Today, a report from the Joint Committee on Taxation was released that some claim to show the near-impossibility of deficit-reducing, rate-reducing tax reform. The JCT report shows an exercise in which the elimination of itemized deductions allows for a top rate of only 38 percent. Comparisons between this report and the various tax reform plans out there are highly misleading. As Erskine Bowles, Al Simpson, Alice Rivlin, and Pete Domenici said in a recent statement:
A new study by the Joint Committee on Taxation (JCT) assumes a less drastic reduction in tax expenditures and a different baseline that allocates more savings to deficit reduction, and therefore is able to achieve much less rate reduction. The fact that rates cannot be lowered as much if large tax expenditures are left unaddressed and if most of the savings from those that are eliminated are put towards deficit reduction illustrates a tradeoff, but does not surprise anyone who has worked with tax estimation.
The JCT study looks at only a subset of the tax expenditures we reformed or eliminated, thereby leaving out a substantial amount of savings that were included in our proposals. Most notably, the JCT study does not address the employer health exclusion, the largest tax expenditure in the code, as our plans would. In addition, the JCT study assumes tax reform is revenue neutral relative to a "current law" baseline - a baseline that includes the expiration of all parts of the 2001, 2003 and 2010 tax cuts, a position neither party is advocating. This assumption effectively required the JCT to find $4.5 trillion of deficit reduction through base broadening - far more than is included in our plans or any other plan - and use only roughly $700 billion for rate reduction.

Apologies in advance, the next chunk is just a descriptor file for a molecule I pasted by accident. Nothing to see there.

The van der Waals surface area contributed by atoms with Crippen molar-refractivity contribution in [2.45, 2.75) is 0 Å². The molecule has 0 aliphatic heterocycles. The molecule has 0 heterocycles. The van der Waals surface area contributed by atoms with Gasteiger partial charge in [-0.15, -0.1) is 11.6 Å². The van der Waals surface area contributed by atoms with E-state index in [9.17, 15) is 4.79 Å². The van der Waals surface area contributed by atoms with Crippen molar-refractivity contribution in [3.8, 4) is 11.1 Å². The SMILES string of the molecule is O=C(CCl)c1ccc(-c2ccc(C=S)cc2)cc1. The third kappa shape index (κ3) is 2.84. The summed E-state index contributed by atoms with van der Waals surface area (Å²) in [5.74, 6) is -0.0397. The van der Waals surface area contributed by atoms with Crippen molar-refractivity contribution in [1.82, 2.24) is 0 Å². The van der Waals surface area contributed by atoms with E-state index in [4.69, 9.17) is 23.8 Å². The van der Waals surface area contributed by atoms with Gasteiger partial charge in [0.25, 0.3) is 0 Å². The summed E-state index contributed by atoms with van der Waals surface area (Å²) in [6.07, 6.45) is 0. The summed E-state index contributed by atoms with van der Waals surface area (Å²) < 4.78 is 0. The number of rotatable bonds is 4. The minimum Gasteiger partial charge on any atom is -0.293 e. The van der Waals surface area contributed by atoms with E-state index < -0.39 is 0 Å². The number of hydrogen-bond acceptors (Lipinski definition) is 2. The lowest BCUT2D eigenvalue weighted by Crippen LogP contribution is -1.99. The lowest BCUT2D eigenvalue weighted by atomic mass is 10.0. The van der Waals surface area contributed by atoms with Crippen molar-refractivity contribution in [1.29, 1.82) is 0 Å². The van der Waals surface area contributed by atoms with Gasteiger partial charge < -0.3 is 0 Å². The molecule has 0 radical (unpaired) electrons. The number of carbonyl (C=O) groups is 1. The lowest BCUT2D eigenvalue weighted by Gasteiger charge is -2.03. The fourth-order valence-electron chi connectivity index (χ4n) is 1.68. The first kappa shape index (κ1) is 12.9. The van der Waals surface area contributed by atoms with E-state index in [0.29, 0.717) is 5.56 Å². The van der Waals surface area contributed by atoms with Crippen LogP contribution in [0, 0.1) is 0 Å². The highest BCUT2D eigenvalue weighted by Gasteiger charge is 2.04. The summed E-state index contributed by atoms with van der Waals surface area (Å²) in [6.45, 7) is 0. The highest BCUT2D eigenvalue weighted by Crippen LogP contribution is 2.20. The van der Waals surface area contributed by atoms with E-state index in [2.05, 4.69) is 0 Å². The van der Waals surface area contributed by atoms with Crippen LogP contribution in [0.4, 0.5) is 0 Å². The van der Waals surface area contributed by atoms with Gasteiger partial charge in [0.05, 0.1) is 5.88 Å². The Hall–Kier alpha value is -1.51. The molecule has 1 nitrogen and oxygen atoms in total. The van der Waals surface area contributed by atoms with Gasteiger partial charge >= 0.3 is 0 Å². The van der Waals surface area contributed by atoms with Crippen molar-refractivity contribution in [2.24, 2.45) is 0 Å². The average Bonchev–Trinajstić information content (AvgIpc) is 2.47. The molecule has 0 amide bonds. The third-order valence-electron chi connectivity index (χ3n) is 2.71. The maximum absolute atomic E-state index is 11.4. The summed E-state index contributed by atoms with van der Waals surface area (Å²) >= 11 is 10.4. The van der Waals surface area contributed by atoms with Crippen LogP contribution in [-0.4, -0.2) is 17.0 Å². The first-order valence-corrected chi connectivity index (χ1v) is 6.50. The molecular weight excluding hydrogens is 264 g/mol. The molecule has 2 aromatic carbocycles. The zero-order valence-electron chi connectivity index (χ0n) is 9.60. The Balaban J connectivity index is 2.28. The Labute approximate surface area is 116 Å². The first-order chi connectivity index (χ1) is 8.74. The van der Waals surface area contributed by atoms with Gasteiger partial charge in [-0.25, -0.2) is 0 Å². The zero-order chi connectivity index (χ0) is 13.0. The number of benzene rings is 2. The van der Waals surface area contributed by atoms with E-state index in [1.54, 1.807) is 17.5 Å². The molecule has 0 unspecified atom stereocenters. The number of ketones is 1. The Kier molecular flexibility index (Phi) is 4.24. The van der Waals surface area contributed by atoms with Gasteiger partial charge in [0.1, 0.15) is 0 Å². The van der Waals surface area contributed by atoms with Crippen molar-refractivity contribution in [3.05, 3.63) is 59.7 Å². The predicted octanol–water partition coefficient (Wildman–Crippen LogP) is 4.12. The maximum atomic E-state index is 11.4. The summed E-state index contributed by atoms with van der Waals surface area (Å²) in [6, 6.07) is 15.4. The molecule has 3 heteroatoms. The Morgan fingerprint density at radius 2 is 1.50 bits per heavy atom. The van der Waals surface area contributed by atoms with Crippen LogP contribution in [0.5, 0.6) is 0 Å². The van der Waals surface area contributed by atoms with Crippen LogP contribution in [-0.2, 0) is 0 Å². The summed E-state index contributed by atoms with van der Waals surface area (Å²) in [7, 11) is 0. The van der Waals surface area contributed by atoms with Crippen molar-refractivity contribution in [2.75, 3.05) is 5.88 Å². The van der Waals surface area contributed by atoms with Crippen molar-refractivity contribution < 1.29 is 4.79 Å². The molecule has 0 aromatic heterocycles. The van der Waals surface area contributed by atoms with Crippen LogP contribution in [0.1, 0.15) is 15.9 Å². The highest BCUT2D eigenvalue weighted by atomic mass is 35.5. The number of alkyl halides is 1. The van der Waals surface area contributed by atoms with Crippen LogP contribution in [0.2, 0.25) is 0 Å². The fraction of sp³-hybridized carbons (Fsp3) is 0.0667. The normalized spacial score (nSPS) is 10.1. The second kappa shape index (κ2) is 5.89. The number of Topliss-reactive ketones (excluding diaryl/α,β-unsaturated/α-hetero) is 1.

There are at least three major distinctions between this study and the bipartisan tax reform plans out there:
- The study is revenue-neutral relative to a baseline in which all the tax cuts from the last decade expire -- a policy which neither party supports or measures against. Relative to the more commonly-used baseline, this plan raises taxes by $4.5 trillion over a decade.
- The study only repeals itemized deductions and the preference for newly-issues state and local bonds. It therefore does not account for dozens of additional tax expenditures worth trillions of dollars -- including the largest tax expenditure in the code which excludes employer health insurance from taxation.
- The study taxes capital gains at 38 percent, which according to JCT would actually lose revenue. JCT tends to estimate the revenue-maximizing level at about 28 percent.
Ultimately, the plan is only able to reduce the top rate from 39.6 percent to 38 percent because only about $700 billion is being used for rate reduction (compared to the $4.5 trillion for deficit reduction and the trillions more that remain as tax expenditures). This is not to say that tax reform is easy, but a number of partisan and bipartisan plans proposed by current lawmakers and experts show that it is possible to lower rates and deficits if policymakers are willing to make the hard choices.
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What Does the JCT Exercise Show?